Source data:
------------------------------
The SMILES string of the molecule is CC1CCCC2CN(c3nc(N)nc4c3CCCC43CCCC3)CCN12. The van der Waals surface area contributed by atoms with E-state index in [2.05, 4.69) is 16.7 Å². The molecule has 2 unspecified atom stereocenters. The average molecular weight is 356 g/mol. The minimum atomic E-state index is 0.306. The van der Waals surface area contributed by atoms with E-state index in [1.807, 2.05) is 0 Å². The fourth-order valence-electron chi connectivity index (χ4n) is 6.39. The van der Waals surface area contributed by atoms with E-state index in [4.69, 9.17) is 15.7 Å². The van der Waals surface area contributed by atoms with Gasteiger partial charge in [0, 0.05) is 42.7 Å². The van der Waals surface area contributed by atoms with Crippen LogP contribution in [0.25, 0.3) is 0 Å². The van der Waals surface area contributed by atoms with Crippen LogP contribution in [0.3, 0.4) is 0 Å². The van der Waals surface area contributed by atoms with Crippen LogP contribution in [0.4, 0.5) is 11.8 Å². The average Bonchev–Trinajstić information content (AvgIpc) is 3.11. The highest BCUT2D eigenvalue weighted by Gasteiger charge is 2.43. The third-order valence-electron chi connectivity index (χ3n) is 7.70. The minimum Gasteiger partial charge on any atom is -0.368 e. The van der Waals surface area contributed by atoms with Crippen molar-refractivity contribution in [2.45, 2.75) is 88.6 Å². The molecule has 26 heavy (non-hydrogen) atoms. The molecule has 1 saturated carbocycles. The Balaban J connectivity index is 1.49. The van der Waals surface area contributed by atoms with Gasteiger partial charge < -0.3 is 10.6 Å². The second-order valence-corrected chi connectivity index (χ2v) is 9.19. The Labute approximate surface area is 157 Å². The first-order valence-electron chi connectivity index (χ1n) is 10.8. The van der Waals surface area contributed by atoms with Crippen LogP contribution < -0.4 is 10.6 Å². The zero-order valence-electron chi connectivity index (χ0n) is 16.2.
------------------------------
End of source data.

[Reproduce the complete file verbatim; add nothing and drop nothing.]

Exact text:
The SMILES string of the molecule is CC1CCCC2CN(c3nc(N)nc4c3CCCC43CCCC3)CCN12. The van der Waals surface area contributed by atoms with E-state index in [2.05, 4.69) is 16.7 Å². The molecule has 2 unspecified atom stereocenters. The average molecular weight is 356 g/mol. The minimum atomic E-state index is 0.306. The van der Waals surface area contributed by atoms with E-state index in [1.807, 2.05) is 0 Å². The fourth-order valence-electron chi connectivity index (χ4n) is 6.39. The van der Waals surface area contributed by atoms with E-state index in [4.69, 9.17) is 15.7 Å². The van der Waals surface area contributed by atoms with Gasteiger partial charge in [0, 0.05) is 42.7 Å². The van der Waals surface area contributed by atoms with Crippen LogP contribution in [0.25, 0.3) is 0 Å². The van der Waals surface area contributed by atoms with Crippen LogP contribution in [0.3, 0.4) is 0 Å². The van der Waals surface area contributed by atoms with Crippen LogP contribution in [0.4, 0.5) is 11.8 Å². The average Bonchev–Trinajstić information content (AvgIpc) is 3.11. The highest BCUT2D eigenvalue weighted by Gasteiger charge is 2.43. The third-order valence-electron chi connectivity index (χ3n) is 7.70. The minimum Gasteiger partial charge on any atom is -0.368 e. The van der Waals surface area contributed by atoms with Crippen molar-refractivity contribution in [2.45, 2.75) is 88.6 Å². The molecule has 26 heavy (non-hydrogen) atoms. The molecule has 1 saturated carbocycles. The Balaban J connectivity index is 1.49. The van der Waals surface area contributed by atoms with Gasteiger partial charge < -0.3 is 10.6 Å². The second-order valence-corrected chi connectivity index (χ2v) is 9.19. The Labute approximate surface area is 157 Å². The first-order valence-electron chi connectivity index (χ1n) is 10.8. The van der Waals surface area contributed by atoms with Crippen LogP contribution < -0.4 is 10.6 Å². The zero-order valence-electron chi connectivity index (χ0n) is 16.2.